Complete independence is something that we all strive for, but it can be very confusing and frustrating to practice. This workout/challenge will focus on what I would consider to be “practical independence.” In other words, it’s designed to build the type of drumset independence that’s required in common situations. I heard Dave Weckl say something recently that really stuck with me: “Even though you may hear the pulse inside your head, that doesn’t necessarily mean the crowd hears it, so it might be a good idea to give it to them.” What I believe he was saying is that sometimes we play things in which the pulse seems obvious, but that’s because what we’re playing is based off a pulse that we hear inside our head. The crowd might not always hear what we’re playing the same way we do, so it’s sometimes good to give the listener a bit of help by keeping a steady pulse with our hi-hat foot.
In this workout, we’ll build toward complete freedom over four different hi-hat pulses. Our options will be quarter notes, upbeats, 8th notes, and splash/closed 8th notes. Each section of the workout focuses on building a specific facet of your drumming, including subdivisions, rudiments, accent permutations, and grooves, against these pulses.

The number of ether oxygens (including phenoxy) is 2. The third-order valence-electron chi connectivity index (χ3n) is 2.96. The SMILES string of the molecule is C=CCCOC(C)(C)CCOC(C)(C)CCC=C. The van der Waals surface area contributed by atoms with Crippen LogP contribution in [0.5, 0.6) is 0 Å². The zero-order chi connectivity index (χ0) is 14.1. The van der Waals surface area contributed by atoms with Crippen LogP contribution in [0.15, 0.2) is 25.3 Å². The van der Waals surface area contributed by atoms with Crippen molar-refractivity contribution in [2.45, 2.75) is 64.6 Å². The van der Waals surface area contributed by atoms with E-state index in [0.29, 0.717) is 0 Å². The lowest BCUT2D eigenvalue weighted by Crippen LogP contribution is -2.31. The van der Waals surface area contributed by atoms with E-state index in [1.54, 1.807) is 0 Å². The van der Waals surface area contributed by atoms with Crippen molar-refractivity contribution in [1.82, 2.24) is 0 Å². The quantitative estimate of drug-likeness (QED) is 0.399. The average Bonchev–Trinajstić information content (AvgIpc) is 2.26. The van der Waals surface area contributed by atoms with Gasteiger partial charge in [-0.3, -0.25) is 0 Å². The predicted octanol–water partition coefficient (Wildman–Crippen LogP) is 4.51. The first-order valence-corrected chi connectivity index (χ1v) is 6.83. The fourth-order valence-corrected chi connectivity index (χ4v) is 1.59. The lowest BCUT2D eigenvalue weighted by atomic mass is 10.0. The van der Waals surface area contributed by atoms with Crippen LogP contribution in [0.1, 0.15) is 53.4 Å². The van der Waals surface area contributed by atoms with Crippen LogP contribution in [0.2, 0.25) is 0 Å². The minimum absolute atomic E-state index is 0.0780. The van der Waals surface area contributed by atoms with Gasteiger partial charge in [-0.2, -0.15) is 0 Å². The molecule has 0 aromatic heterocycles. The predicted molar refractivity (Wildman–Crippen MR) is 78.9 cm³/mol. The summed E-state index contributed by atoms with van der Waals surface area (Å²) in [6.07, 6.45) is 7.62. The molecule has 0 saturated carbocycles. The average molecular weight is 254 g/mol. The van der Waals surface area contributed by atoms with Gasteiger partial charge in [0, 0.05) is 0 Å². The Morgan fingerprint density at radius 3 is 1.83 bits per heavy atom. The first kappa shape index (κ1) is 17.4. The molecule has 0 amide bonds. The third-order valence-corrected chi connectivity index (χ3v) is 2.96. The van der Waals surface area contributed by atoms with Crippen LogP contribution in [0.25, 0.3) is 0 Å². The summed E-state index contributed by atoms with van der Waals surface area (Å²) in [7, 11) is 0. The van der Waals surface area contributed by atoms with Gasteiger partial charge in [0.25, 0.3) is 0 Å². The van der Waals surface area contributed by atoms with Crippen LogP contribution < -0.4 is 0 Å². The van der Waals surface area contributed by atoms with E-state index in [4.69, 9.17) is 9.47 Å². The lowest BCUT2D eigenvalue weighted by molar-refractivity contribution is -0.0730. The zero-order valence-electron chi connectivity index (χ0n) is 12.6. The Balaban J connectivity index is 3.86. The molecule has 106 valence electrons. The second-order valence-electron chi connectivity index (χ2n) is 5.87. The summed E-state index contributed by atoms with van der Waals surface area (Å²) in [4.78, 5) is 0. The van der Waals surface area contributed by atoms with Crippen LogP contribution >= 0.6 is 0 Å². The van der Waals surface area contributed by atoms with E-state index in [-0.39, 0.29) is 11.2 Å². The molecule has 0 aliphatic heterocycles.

Here are the hi-hat foot options.
PART 1: BASIC SUBDIVISIONS
Begin by playing the basic subdivisions on the snare over the four hi-hat pulses.
We’ve notated the exercise using the quarter-note pulse.
Now split the subdivisions between the right hand on the snare and the bass drum.
Do the same thing using the left hand.
PART 2: RUDIMENT STUDY
Work on each of the following rudiments over the four hi-hat pulses. Again, we’ve notated only the quarter-note version.
PART 3: ACCENT PERMUTATIONS
Now we’re going to progress through various accent permutations using an alternating-hand pattern on the snare.
Begin with single accents.
Now work through all the permutations of two accents in a row.
Here are the triple-note permutations.
PART 4: BASS DRUM PERMUTATIONS
Using the same progression that we used for the accent permutations, let’s begin to incorporate the bass drum, starting with single notes.
Now the double-note permutations.
And the triple-note permutations.
PART 5: GROOVE FREEDOM
To begin getting comfortable playing grooves over the hi-hat pulses, start with 8th-note patterns. Here are four to get you going.
Now try 16th-note grooves.
For more linear-style grooves, try some ideas using paradiddles.